The basic formula for the Dino-Riders toy line involved combining futuristic weaponry and armor with prehistoric dinosaurs.  Each dinosaur came fully loaded with equipment that would attach to the dinosaur in some way.  The most common method was through the use of a belly-band, essentially a rubber band that would hold the equipment in place around the dinosaurís body.  Each dinosaur was accompanied with a figure.  Depending on the size of the dinosaur, there would be a different number of figures included.  For example, the bigger pieces such as the Tyrannosaurus Rex, Diplodocus and Brontosaurus, each came with three figures and the smaller and medium dinosaurs each came with one and two figures, respectively.  Each figure also came with a set of generic weapons.  The toys came packaged in boxes that had very detailed artistic drawings on them.  With a few exceptions, most boxes had a flap that could be lifted up to see the actual toy.  The outside of the flap contained a drawing that depicted the dinosaur in a battle scene.  Overall, the design of the box art was very colorful and well done.


Each toy also came packaged with instructions on how to assemble the weaponry on the dinosaur as well as a miniature comic book.  There were two comic books produced, a Series 1 Comic and a Series 2 Comic, and each contained a membership application form for the Dino-Riders fan club. In total, there were three series' worth of dinosaur toys, as well as an Ice-Age Series added later on in the line.  The 3rd Series of toys is considered quite rare and more difficult to find because they were released at the tail-end of the toy line and at that point, the line had lost popularity.  The 3rd Series was primarily distributed in the western United States and in Europe.  The Ice-Age line expanded the Dino-Riders series to include four prehistoric mammals.  Although not technically dinosaurs, these pieces were still given the full Dino-Riders treatment, with fully accessorized weaponry.  Each piece was excellently sculpted and included a Neanderthal figure.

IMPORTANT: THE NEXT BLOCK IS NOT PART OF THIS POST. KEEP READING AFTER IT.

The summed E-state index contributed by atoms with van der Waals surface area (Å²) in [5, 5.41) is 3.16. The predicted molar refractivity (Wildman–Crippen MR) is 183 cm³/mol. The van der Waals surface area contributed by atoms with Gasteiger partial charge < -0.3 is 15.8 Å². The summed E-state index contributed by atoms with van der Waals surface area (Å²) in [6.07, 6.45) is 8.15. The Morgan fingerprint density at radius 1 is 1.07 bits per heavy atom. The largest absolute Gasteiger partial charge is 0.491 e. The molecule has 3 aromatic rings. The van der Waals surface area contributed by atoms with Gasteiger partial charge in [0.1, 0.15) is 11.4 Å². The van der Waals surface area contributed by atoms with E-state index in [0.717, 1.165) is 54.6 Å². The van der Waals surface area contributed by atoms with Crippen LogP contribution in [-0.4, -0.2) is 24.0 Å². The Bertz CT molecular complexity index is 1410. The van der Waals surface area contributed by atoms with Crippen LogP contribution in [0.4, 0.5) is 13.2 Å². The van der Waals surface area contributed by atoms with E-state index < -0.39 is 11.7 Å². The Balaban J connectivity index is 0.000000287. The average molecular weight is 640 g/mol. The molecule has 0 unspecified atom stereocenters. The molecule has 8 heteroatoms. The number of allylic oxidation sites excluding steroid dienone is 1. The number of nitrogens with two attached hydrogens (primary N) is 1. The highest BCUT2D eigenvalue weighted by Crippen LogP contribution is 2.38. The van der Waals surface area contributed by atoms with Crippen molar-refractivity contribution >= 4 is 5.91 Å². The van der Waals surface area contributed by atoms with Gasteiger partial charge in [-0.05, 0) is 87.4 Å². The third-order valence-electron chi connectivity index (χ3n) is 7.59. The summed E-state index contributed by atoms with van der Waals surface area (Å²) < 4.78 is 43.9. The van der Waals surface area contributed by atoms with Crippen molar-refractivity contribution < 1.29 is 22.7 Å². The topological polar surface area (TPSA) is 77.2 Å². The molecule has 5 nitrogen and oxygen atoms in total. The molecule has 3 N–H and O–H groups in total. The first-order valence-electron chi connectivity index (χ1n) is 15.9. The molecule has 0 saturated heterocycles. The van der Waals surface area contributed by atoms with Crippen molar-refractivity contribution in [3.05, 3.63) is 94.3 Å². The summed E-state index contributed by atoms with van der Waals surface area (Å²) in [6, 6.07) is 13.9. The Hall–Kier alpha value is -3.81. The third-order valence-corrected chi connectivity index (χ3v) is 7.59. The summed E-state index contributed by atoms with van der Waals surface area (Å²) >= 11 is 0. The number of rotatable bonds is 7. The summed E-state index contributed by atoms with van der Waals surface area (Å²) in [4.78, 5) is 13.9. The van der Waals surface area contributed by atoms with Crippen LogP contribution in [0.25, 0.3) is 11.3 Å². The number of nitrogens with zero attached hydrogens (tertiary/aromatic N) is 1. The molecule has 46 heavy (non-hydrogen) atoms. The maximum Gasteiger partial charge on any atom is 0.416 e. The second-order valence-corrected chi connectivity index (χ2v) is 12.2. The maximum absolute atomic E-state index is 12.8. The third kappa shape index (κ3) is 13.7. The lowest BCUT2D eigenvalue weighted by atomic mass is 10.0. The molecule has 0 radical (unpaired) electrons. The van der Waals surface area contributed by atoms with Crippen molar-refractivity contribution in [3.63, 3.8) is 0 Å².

Aside from the dinosaur pieces, Tyco also released a few seriesí worth of carded figures.  Each card contained two figures, one Rulon and one Dino-Rider.  One particular series contained 6 Dino-Rider Commandos that came with their own specialized equipment.  The Commandos were pretty much the Dino-Rider equivalent of the modern day Navy Seals. 


After the Dino-Riders line ended, Tyco found itself with extra toys sitting in its warehouses.  It later re-released many of the pieces in conjunction with its Smithsonian Institution toy line, billing the toys as scientifically accurate, museum quality dinosaur replicas.  The color schemes remained largely unchanged and the figures and weaponry were removed.  Tyco also re-released some of the dinosaurs for its Cadillacs and Dinosaurs line.  

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